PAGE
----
This modification was noticeable and made it somewhat more difficult for me to function in this room. Part of the issue is that the light is positioned on a nightstand and is therefore already close to the ground. Since I am much taller than the height of the bulb I found this to be a bit of a nuisance. I found that I started more frequently relying on the standing lamp modified on Day 1.
The fourth light source is the fluorescent lighting in my bathroom. This light illuminates the ceiling at 788 lx. With a simple cardboard cover I was able to reduce that to 46 lx.
This modification was negligible and did not affect my ability to utilize that room.
Unfortunately this modification fell down after a day or two. I made a second modification for it on day 6. This modified light illuminated the ceiling at 73 lx.
The fifth light source is a 100 Watt incandescent bulb in my living room. This is a lamp I made myself out of an empty olive bottle several years ago as part of an ITP Camp project. The lamp illuminates the ceiling at 34 lx, but with the modifications, 3 lx.
This light is positioned on an end table and is again close to the ground. The impact was noticeable but did not affect my behavior.
The sixth light source is fluorescent lighting on the ceiling of my kitchen. The illumination of the ceiling 6-12 inches away from the light was 110 lx before the modification and 19 lx after.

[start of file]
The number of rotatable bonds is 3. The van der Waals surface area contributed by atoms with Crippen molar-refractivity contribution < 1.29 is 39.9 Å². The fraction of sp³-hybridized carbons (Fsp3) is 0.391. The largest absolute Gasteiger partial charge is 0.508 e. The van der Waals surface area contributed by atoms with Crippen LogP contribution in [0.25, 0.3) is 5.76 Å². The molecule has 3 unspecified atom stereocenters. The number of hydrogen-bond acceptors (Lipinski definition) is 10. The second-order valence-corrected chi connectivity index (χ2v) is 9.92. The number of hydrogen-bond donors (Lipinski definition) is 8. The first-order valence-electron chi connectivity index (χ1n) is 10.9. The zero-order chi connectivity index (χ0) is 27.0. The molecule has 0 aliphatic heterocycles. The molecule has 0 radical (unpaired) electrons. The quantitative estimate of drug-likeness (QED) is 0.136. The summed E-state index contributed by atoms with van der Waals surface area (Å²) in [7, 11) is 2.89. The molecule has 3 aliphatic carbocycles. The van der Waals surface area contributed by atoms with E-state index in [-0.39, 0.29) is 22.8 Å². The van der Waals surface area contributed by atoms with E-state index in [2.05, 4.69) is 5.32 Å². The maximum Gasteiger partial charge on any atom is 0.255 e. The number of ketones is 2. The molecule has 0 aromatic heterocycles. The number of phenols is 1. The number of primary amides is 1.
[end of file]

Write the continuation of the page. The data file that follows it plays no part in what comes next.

My apartment has an open kitchen design and I regularly depend on the light from this ceiling fixture to illuminate the front area of my living room. This modification greatly reduced the illumination in the living room, requiring me to regularly use the light on my desk. That light was modified on Day 7. Normally I rarely use that light but with this modification it became necessary.
The seventh and final light source is a 60 Watt incandescent bulb sitting on a shelf above my desk. The illumination above the lamp was 28 lx before the modification and 11 lx after.
I started using this light more frequently because of the modification of my kitchen light. This small light was able to illuminate my desk and help me work just as effectively as the kitchen light normally would.
All of the modified light fixtures remained modified for the remainder of the seven day period.
For all but one light I was able to reduce the ceiling illumination by at least 80-90%. This is encouraging and is more than I expected. Lighting design that angles light down and has proper shielding can greatly reduce skyward illumination and light pollution.
This experiment also identified the importance of lighting positioning, which isn't something I thought about in advance. Using the light in my kitchen to illuminate my living room is sub-optimal. Similarly, positioning outdoor lighting closer to the locations that actually need illumination is critical.
As a result of this experiment it has become clear to me that with a little bit of thoughtful lighting design and positioning one can significantly reduce an area's light pollution contribution without also significantly impinging on the needs of the humans utilizing the space.